“When you are in the hospital for cancer everyone sends you flowers, when you …

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How do people work out their differences?

Authored by Kelly Matthews-Pluta, M.S.W.

In his book on Bowen Family Systems Theory, Mike Kerr stated “The main problem is not differences in points of view; it is the emotional reaction to those differences.  When people can listen without reacting emotionally, communication is wide open and differences are an asset, not a liability”.

This applies when working clinically with an individual, couple or family.  The effort is best focused on probing and questioning individuals to elicit their best thinking.  We know that when the pre frontal cortex …

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Understanding Triangles is Key to Conflict Resolution

Authored by John Bell, M.Div.

The concept of the triangle was one of the first concepts added to Bowen Family Systems Theory in 1955.  Dr. Murray Bowen wrote that the triangle, “a three-person emotional configuration, is the molecule or the basic building block of any emotional system, whether it is in the family or any other group.” (Family Therapy in Clinical Practice, 373)

Three examples of triangles

Let’s say you are the chair of the trustees for your congregation.  You’re about to walk into a worship service and …

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Highlights from The 53rd Symposium on Family Theory and Family Psychotherapy

Authored by Kelly Mathews-Pluta, M.S.W., and Robert Noone, PhD.

The 53rd Symposium on Family Theory and Family Psychotherapy offered by the Bowen Center for the Study of Family in Washington, DC was held November 4th and 5th, 2016. This Annual Symposium brings together the liveliest minds in the Bowen network to present, question, and discuss the latest research and ideas about Bowen theory. As always, the Symposium also features a Distinguished Guest Lecturer from another discipline whose research is relevant to Bowen theory. Bowen theory is …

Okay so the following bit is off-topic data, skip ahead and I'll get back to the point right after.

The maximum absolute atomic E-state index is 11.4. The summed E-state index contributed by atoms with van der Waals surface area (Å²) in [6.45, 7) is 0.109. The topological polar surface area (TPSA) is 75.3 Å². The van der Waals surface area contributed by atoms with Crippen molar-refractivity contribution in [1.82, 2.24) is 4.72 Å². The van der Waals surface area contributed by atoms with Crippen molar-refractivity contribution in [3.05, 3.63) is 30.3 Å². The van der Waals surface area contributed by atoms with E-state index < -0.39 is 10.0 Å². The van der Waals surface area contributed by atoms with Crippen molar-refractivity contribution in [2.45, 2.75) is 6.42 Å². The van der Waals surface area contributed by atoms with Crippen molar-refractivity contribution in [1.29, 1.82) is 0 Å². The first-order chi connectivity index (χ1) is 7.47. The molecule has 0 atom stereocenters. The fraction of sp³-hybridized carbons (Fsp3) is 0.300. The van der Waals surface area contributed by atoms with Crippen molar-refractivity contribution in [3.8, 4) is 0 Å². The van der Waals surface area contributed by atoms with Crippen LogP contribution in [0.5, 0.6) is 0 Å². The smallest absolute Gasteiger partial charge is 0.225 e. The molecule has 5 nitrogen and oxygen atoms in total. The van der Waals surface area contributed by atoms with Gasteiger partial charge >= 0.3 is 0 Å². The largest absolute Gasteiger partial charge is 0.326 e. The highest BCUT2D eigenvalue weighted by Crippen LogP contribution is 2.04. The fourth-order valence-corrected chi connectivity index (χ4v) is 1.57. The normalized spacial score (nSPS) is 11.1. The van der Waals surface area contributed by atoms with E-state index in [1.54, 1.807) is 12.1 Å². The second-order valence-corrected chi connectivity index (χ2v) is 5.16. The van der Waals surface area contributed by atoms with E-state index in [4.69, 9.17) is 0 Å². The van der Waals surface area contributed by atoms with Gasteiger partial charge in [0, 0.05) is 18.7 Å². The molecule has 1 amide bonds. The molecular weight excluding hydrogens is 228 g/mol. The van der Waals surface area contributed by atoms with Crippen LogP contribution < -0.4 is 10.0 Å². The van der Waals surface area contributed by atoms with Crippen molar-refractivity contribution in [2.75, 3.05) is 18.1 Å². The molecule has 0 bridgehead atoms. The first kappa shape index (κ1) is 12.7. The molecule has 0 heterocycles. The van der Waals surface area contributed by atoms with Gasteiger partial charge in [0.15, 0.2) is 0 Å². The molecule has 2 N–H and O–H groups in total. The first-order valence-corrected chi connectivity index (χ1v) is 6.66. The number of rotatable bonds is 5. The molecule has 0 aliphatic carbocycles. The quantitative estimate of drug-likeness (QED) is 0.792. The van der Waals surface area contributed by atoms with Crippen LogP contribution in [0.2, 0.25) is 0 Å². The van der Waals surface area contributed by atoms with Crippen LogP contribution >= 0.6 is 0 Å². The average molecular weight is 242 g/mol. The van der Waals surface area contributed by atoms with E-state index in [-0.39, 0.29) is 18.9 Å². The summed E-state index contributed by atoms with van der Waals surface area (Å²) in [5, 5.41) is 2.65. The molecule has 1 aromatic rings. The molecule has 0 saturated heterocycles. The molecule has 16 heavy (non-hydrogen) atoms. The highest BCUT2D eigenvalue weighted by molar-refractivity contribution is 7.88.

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Back to the beginning of life on earth with Dr. Jan Sapp

Authored by Stephanie Ferrera

Dr. Jan Sapp, Professor of biology at York University in Toronto, was the guest scientist at the Center for Family Consultation’s 2015 Midwest Symposium. He kept the audience wide awake with his presentation, “Symbiotic Nature: The Ecology of Self.” Dr. Sapp is an authority on symbiosis as a force in evolution and also an authority on the history of symbiosis theory. Along with his presentation of the science of symbiosis, he told the fascinating story of the scientists who pioneered this work …

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Dr. Raison’s Invitation to Bowen Theory Researchers for Collaboration

Authored by Sydney K. Reed, M.S.W.

In the previous blog post, Leslie Fox highlighted interesting points from Dr. Raison’s talk.    He warned us that he might be entertaining, an adaptation useful in a career of teaching undergraduates.  In deed, he had us laughing frequently.  It made me think about the notions of the origins of laughter.  Some think that laughter evolved as a signal mechanism to tell the group that they were out of danger and could relax and connect socially, thus building community.

Dr.. Raison’s talk …